By Jeffery Galle
Redesigning a course to incorporate an exciting pedagogy like inquiry-guided learning can kindle tremendous enthusiasm for a course taught for many years, and such courses can fuel students’ curiosity.
When Emory’s Oxford College, where I served as director of the teaching center, began a curricular exploration of inquiry-guided learning, I wanted to participate. There, the focus is on the first two years of undergraduate study, and I had taught many graduate courses at a previous institution. I wondered if I could redesign the literary criticism course I had offered to masters students using inquiry-guided learning.
A literary criticism course offered in the traditional manner typically focuses on a chronology of successive schools of literary interpretation, beginning with interpretive essays of the late 19th century and continuing with the tenets and terms of a myriad of theoretical approaches. An intoxicating temptation in such courses is to plunge into the theories of interpretive strategies to the neglect of students’ actual critical development. The course can become more a history of thought, not a course in writing literary interpretations. Recasting literary criticism as an inquiry course challenged my students to stretch their critical capacity and to learn more theory than ever.
First, the theory book gave way to a volume of classic short stories. The daily assignment was to read a story and write a set of questions the story raised. From these questions, we created an elementary taxonomy—questions of fact, of character, of motivation/cause, of impact and resulting significance. To answer the most difficult questions, students examined theoretical essays outside of class and brought their ‘discoveries’ to class for discussion. In a series of staged writing assignments, students joined questions to terms with 1-page short applications and up to 6-page analyses.
Students learned to become literary critics by doing interpretation—reading, identifying the puzzles a story presented by raising questions (and refining them each day), and then writing short papers which gave way to full-length essays. After we finished the book of classic short stories, students picked up the second required book, a collection of short stories recently published. In working with the new short stories, students literally wrote original interpretive essays for stories without any critical history.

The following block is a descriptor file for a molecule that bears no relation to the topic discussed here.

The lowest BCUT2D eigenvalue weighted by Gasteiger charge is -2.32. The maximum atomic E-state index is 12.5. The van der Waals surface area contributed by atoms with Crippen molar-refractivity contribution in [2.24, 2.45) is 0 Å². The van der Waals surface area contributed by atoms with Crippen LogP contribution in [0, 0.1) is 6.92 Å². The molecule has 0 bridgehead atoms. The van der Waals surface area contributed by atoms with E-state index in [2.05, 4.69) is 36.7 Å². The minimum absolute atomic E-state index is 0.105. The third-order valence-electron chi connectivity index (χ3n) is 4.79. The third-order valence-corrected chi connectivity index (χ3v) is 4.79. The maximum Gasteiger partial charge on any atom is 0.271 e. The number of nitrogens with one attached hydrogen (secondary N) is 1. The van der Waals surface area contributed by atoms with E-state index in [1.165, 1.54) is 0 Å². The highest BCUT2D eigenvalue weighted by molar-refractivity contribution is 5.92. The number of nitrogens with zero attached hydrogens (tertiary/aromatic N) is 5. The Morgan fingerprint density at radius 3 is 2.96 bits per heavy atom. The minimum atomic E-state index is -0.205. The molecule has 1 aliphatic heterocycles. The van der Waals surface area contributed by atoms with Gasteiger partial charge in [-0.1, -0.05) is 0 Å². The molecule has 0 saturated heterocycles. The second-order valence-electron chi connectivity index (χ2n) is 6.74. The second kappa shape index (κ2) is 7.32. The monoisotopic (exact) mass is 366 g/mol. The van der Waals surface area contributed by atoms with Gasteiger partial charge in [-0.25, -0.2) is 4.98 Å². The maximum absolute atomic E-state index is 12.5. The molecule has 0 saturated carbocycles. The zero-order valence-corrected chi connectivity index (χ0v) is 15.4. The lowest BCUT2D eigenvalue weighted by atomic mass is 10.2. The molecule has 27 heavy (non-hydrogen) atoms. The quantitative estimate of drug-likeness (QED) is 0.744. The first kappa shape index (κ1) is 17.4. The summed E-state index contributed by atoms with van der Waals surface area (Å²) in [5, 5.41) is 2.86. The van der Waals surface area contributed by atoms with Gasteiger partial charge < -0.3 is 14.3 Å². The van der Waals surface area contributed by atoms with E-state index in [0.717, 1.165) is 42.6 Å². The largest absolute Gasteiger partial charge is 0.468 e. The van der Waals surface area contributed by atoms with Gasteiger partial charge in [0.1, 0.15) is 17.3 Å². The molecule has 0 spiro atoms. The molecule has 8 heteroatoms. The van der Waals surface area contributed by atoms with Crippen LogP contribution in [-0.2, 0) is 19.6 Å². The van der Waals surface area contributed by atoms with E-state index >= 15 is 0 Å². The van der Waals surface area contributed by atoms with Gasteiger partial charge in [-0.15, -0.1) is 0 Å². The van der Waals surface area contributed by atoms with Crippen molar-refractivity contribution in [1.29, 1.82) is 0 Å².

The project also involved many setbacks; in fact, challenges to independent inquiry became quickly apparent. First, with too little support of the theoretical and course content, students have nothing to reason with or to apply. Second, with too much support, faculty can enervate the inquiry spirit that is so innate to curiosity. Hence, the degree of support which we call scaffolding and the timing of the scaffolding in a just-in-time approach are inquiry teaching skills that faculty often pick up with trial and error.
Key takeaways and recommendations
For those interested in incorporating inquiry-guided learning into their courses:
- Start small. Begin by modifying one or two assignments to include an inquiry element rather than trying to revise a full course.
- Frame the assignments around a problem that sparks curiosity.
- Scaffold students’ learning of course content as they develop ways to solve the problem.
Challenges notwithstanding, this pedagogy enhances student learning. In fact, two published collections of essays emerged from this effort, and faculty from nearly every discipline contributed essays to the books. Conversations with faculty from many institutions and across the disciplines at the college institute, the Institute for Pedagogy in the Liberal Arts, sparked faculty interest in pursuing publication of their classroom experiments. I wrote a book proposal with my colleague Rebecca Harrison, who attended several institutes, and the accepted proposals turned into two books. If ever again I teach literary criticism to graduate students, I will retain the inquiry design of the course. Indeed, Paolo Freire’s idea of the liberating power of education can be enacted when students undertake the work of the disciplines in creatively designed courses and assignments.
Jeffery Galle serves as Associate Vice Chancellor for Academic Affairs in the University System of Georgia. Coming to the USG after 10 years with Emory’s Oxford College, he has led a number of faculty development initiatives, including the Institute for Pedagogy in the Liberal Arts (IPLA), which a number of faculty from Georgia institutions have attended. He is the coauthor of How to Be a ‘HIP’ Campus: Maximizing Learning in Undergraduate Education (Rogers & Galle, 2015) and the coeditor and contributing author of two volumes of essays that emerged from the IPLA—Teaching, Pedagogy, and Learning (Galle & Harrison, 2017) and Revitalizing Classrooms (Galle & Harrison, 2017). Very interested in scholarship associated with place, he is also the coeditor and contributing author to Pedagogy and Place: From the Abstract to the Quotidian (Shannon & Galle, 2017).